PICO NEIGHBORHOOD — School officials wielding golden shovels broke ground at the site of the new campus for the Edison Language Academy Wednesday in celebration of nearly a decade of work that will result in the district’s only brand-new campus.

Principal Lori Orum looked on in quiet satisfaction.

“We have a sweet little campus, but it’s kind of falling apart,” Orum said. “I’m excited to have a new one that will work, that’s wired for technology.”

It will also be an opportunity to teach students about the power of green architecture and practices through its use of improved day-lighting, air quality, use of natural ventilation and water reduction strategies.

Construction will proceed in two phases.

The first will include 27 classrooms for kindergarten through fifth grade and two preschool classrooms, as well as a new library, cafeteria and administration and support facilities.

That will all take place over the course of two years while the old Edison campus is still occupied. Workers constructed a soundwall on the south side to protect children from noise.

In the second phase, workers will demolish the old campus, and then build community-accessible fields and playgrounds, outdoor eating areas and new landscaping throughout the campus.

In between the end of phase one and beginning of phase two, preschool students that have been moved to the Will Rogers Campus will return to the new Edison campus.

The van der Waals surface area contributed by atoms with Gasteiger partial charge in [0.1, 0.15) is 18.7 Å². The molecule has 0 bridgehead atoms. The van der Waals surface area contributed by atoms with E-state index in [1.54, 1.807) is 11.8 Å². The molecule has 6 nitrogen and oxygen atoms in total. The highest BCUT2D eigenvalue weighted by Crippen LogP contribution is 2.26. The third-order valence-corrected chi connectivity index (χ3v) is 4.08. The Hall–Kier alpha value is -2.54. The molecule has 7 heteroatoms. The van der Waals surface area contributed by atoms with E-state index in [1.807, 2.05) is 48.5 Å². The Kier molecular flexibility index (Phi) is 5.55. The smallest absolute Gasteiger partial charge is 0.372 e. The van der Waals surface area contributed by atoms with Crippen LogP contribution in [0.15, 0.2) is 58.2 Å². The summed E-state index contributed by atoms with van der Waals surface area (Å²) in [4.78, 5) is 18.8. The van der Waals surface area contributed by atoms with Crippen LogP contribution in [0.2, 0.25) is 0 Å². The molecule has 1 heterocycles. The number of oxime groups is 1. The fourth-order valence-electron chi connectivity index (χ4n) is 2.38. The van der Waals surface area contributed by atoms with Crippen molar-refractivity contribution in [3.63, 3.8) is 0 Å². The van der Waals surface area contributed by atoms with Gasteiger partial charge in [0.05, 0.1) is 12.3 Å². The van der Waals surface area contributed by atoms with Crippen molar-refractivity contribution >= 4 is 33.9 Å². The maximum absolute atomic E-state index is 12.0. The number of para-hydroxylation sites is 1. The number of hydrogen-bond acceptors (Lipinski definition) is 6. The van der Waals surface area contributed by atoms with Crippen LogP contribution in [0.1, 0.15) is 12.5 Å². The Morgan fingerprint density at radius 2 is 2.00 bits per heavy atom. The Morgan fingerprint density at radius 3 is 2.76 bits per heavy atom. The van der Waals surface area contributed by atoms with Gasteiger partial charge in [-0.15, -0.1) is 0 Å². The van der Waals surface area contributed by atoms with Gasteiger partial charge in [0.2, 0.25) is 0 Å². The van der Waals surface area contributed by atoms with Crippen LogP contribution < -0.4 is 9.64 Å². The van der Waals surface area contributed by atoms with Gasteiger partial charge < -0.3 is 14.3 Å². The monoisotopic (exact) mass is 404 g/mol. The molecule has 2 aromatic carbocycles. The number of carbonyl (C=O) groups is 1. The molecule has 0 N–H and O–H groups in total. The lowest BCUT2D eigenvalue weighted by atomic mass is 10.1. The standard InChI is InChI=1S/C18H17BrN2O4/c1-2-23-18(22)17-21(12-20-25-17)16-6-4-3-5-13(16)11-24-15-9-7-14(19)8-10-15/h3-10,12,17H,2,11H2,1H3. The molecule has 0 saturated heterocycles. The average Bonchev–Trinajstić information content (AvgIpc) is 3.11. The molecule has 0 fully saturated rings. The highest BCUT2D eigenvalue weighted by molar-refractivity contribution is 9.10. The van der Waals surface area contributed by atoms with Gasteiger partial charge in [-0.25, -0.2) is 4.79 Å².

“We promise not to disturb you for much longer than a few years,” said Stuart Sam, director for facilities improvement.

The new campus is expected to open for fall 2013.

Edison’s new building has been a labor of love for the politicians and community members that have worked through an array of delays to push forward with construction.

The $34 million project is mostly funded by Measure BB, a $268-million parcel tax passed by Santa Monica and Malibu voters in 2006 for the repair and renovation of the district’s schools.

To get it accomplished, the district had to go through a contentious process of allocating the funds despite competing claims from other schools and then purchase the homes immediately next to the campus to give it the room to complete the project.

The rebuilding of the campus marked one of the high points of her 11 years on the Board of Education, said Maria Leon Vasquez.

“Finally, we can say that we have good facilities to match our excellent educational programs,” she said.

Ted Bardacke, a member of the Measure BB advisory committee and soon to be parent of two at Edison Language Academy, has been involved since the master plan for BB funds was first drawn.

It’s been almost nine years in the making, but the district managed to see this project through, Bardacke said.

“In these days where people bash government willy-nilly, this is an example of government setting out a goal and is delivering,” Bardacke said.

Even as construction begins on SMMUSD campuses, the school district is considering the possibility of putting another bond measure on the ballot in coming years.

That $268 million will begin the construction work needed to renovate campuses and keep current on modern technologies, but capital projects in the district have long gone ignored.

At a meeting in May, the Board of Education reconvened a citizen-led committee to look at the possibility of a future parcel tax and bond measure.

While the passage of the Y and YY sales tax and advisory measure left the schools with approximately $5.7 million in new revenue this year, the committee was always supposed to come back together to consider new bond money to continue improving aging facilities.


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